Peter Maxwell Davies' tenth symphony
and other British music,
heard by RODERIC DUNNETT
Sir Peter Maxwell Davies' new symphony, his Tenth, which has just been premiered at London's Barbican Hall by the London Symphony Orchestra under the Royal Opera's Sir Antonio Pappano, puts the cap on a year that has seen some remarkably cogent achievements for the advancement of British music, both contemporary and past, familiar and less so.
Starting from the new symphony, this extended review and retrospective seeks to examine some of the more salient moments advancing British music in the past nine months or so, while also pointing to events in 2014 — English Touring Opera's forthcoming staging (starting in February) of two English near-masterpieces, Tippett's King Priam and Britten's Paul Bunyan (another version is reviewed at the end of this article), the English Music Festival at Dorchester, English Song at Tardebigge, the Three Choirs Festival (this year at Worcester) — of special interest to the lover of English, or British, music.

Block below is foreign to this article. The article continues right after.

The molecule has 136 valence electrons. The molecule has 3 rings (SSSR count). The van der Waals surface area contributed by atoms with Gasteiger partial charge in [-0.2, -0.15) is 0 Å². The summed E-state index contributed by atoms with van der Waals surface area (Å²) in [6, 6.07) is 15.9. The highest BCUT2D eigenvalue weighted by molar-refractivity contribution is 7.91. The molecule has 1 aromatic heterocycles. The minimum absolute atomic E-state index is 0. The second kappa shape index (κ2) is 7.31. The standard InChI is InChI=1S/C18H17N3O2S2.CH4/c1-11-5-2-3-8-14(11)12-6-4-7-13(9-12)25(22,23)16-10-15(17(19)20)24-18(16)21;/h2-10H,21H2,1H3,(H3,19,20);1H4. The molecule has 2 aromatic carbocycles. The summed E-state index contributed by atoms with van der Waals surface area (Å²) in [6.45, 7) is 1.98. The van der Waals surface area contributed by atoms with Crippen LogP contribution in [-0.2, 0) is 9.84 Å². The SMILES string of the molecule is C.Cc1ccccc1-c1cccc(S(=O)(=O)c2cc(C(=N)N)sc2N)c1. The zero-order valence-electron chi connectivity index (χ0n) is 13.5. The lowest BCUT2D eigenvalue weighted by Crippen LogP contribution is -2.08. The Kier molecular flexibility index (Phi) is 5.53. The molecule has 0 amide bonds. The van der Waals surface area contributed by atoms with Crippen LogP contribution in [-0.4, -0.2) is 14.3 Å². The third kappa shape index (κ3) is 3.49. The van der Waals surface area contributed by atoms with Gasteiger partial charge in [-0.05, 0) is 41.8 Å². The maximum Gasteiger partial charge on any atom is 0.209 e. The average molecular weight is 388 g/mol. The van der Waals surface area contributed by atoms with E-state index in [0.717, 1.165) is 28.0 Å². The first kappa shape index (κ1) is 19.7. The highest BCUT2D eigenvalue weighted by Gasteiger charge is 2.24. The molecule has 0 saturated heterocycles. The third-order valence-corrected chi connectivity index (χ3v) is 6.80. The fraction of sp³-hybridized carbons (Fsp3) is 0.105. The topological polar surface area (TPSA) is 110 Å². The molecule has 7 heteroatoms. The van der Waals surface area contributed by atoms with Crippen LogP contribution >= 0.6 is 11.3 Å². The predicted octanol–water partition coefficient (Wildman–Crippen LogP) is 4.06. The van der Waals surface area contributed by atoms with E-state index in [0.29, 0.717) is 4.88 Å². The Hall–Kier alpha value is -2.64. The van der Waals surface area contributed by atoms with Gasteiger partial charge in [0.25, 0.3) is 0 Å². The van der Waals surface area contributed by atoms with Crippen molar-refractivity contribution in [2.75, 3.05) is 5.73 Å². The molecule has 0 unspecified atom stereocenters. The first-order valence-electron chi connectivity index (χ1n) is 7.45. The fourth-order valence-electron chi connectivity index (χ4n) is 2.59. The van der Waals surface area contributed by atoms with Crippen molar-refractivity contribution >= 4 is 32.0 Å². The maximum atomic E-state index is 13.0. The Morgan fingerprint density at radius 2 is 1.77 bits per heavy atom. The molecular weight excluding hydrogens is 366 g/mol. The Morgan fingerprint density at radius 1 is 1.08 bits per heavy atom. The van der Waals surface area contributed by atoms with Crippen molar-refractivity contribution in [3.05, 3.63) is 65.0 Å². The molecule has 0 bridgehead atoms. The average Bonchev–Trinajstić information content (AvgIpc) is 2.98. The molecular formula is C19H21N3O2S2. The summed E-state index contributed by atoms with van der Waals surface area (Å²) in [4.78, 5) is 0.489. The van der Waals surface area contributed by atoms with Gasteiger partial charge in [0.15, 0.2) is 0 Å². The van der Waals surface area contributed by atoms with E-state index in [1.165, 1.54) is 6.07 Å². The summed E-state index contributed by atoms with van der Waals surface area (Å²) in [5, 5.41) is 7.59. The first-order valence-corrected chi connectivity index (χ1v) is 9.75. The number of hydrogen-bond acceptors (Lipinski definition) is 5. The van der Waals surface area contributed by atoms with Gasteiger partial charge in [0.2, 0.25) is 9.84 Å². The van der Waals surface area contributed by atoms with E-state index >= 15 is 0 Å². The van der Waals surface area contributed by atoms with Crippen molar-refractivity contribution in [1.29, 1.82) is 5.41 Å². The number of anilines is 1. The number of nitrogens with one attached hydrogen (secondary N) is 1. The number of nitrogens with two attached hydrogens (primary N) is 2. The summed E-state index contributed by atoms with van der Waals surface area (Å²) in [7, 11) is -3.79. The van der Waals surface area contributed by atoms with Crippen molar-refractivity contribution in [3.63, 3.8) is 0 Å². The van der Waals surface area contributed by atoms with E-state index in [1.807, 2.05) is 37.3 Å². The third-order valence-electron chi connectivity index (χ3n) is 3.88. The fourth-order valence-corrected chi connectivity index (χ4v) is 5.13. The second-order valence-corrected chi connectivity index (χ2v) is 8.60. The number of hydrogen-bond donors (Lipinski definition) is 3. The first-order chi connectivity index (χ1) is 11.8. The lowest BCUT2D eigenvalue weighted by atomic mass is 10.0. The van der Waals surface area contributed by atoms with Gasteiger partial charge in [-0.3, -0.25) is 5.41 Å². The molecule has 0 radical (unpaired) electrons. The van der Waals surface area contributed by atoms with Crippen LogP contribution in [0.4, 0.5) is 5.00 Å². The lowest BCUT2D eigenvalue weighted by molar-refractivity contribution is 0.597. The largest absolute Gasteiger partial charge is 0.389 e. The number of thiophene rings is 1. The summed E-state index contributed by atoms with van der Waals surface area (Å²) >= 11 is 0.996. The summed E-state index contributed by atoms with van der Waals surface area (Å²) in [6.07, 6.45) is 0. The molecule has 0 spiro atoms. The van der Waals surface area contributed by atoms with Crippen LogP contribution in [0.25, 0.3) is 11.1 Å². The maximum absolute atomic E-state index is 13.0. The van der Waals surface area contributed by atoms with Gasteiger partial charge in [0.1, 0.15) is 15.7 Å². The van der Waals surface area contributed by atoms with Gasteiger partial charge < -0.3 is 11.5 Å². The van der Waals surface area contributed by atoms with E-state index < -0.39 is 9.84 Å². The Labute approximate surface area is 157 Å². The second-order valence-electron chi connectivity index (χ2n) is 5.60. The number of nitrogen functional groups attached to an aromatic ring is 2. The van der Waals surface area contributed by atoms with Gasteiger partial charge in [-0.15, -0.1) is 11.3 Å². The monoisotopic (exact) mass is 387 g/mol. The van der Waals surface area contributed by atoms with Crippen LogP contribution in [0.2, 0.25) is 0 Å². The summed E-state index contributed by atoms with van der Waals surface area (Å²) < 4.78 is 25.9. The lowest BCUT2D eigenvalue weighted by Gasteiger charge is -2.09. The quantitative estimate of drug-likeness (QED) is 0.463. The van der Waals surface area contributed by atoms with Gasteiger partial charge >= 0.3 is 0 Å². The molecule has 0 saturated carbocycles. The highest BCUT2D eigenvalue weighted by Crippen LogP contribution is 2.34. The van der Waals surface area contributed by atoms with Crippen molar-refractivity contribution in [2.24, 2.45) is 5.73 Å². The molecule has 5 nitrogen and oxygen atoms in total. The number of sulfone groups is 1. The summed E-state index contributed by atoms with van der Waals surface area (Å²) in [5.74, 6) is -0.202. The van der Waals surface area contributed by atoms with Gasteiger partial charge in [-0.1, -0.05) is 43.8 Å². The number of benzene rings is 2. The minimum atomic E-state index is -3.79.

Maxwell Davies' Tenth is a massive work, both in concept and forces, featuring chorus and orchestra and a baritone solo almost as surprising and arresting as that of Beethoven's Ninth (Davies having elected, like Shostakovich, to write a shorter, though both celebratory and politically critical work for his Ninth, composed for the RLPO and heard in Liverpool on 9 June 2012, before being reprised in August at that year's BBC Proms).
Despite its four movements the new Tenth Symphony has the feel of a definite series of tableaux, or panels, alternating passages of pure orchestral writing with weighty gobbets of text that are, in effect, a meditation upon death...
Copyright © 17 February 2014